New paper presents findings from study on the seed production and marketing operations, achievements, and challenges of community seed banks in India, Nepal, Uganda and Zimbabwe
- Ronnie Vernooy, Bioversity International, The Netherlands
- Jai Rana, Bioversity International, India
- Gloria Otieno, Bioversity International, Uganda
- Hilton Mbozi, Oxfam, c/o Communtiy Technology Development Trust, Zimbabwe
- Pitambar Shrestha, Local Initiatives for Biodiversity, Research and Development, Nepal
Smallholder farmers around the world obtain their seed from various sources, which can vary over time. In some countries, smallholder farmers are gaining ground as local seed producers and sellers.
This study focuses on the seed production and marketing operations, achievements, and challenges of a particular type of such producers—community seed banks—which are new players in the seed market. Pioneer case studies are presented from countries where grain legumes and dryland cereals are important crops: India, Nepal, Uganda, and Zimbabwe.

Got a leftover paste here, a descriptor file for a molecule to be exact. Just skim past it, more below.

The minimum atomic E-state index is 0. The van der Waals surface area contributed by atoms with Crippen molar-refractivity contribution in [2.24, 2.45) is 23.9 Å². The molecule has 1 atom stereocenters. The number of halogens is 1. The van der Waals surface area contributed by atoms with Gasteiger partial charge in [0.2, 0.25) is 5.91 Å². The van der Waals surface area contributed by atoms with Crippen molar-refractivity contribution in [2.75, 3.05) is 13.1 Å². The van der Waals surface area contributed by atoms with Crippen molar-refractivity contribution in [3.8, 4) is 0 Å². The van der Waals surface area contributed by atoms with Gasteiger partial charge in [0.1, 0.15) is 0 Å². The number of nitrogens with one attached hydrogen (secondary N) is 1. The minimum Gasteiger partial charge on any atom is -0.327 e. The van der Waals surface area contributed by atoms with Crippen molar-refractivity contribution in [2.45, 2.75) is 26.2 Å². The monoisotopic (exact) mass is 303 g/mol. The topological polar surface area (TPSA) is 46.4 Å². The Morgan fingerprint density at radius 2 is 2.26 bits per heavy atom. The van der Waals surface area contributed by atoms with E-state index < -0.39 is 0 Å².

A mixed methodology was used to collect data, including a literature review, focus group discussion, key informant interview, and participatory observation. The case studies demonstrate the viability of community seed banks as seed businesses but becoming successful is not easy and depends on managerial, technical, financial, social, and policy factors.
The cases benefitted from strong initial support provided by a committed and experienced organization, as part of a trajectory of nurtured seed development and empowerment. Embedding local seed enterprises in seed sector networks is crucial to creating demand and gaining recognition and support.
Government and development organizations could learn from the case study experiences and support programs to foster local seed businesses as key actors in integrated seed sector development.
Access the article online (Journal DOI): https://doi.org/10.3390/seeds1030015
Photo: The internal organization of the community seed banks in Zimbabwe supported by CTDO. Credit: Bioversity International/R. Vernooy